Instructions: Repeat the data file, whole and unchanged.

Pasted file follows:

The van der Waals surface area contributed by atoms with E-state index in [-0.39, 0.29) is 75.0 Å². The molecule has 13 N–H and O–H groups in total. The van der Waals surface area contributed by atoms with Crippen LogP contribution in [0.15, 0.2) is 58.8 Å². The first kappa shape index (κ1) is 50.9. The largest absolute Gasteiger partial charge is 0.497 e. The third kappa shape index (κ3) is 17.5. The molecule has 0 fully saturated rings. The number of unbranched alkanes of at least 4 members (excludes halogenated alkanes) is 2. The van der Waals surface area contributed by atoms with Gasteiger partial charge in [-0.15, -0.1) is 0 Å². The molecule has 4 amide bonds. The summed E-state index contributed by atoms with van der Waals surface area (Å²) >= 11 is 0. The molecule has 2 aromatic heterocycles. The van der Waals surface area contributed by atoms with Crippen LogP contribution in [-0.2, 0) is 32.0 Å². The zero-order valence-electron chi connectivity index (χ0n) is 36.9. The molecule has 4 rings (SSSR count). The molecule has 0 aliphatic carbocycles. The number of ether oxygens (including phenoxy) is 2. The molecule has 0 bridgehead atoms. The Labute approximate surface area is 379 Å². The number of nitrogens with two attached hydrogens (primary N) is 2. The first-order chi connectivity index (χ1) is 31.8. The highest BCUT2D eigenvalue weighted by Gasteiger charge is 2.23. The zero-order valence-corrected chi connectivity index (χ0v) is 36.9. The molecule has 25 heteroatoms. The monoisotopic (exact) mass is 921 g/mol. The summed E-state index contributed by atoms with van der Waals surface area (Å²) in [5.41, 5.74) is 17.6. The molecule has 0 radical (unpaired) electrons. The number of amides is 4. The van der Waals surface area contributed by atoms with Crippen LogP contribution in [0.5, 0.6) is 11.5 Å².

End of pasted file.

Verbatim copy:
The van der Waals surface area contributed by atoms with E-state index in [-0.39, 0.29) is 75.0 Å². The molecule has 13 N–H and O–H groups in total. The van der Waals surface area contributed by atoms with Crippen LogP contribution in [0.15, 0.2) is 58.8 Å². The first kappa shape index (κ1) is 50.9. The largest absolute Gasteiger partial charge is 0.497 e. The third kappa shape index (κ3) is 17.5. The molecule has 0 fully saturated rings. The number of unbranched alkanes of at least 4 members (excludes halogenated alkanes) is 2. The van der Waals surface area contributed by atoms with Gasteiger partial charge in [-0.15, -0.1) is 0 Å². The molecule has 4 amide bonds. The summed E-state index contributed by atoms with van der Waals surface area (Å²) >= 11 is 0. The molecule has 2 aromatic heterocycles. The van der Waals surface area contributed by atoms with Crippen LogP contribution in [-0.2, 0) is 32.0 Å². The zero-order valence-electron chi connectivity index (χ0n) is 36.9. The molecule has 4 rings (SSSR count). The molecule has 0 aliphatic carbocycles. The number of ether oxygens (including phenoxy) is 2. The molecule has 0 bridgehead atoms. The Labute approximate surface area is 379 Å². The number of nitrogens with two attached hydrogens (primary N) is 2. The first-order chi connectivity index (χ1) is 31.8. The highest BCUT2D eigenvalue weighted by Gasteiger charge is 2.23. The zero-order valence-corrected chi connectivity index (χ0v) is 36.9. The molecule has 25 heteroatoms. The monoisotopic (exact) mass is 921 g/mol. The summed E-state index contributed by atoms with van der Waals surface area (Å²) in [5.41, 5.74) is 17.6. The molecule has 0 radical (unpaired) electrons. The number of amides is 4. The van der Waals surface area contributed by atoms with Crippen LogP contribution in [0.5, 0.6) is 11.5 Å².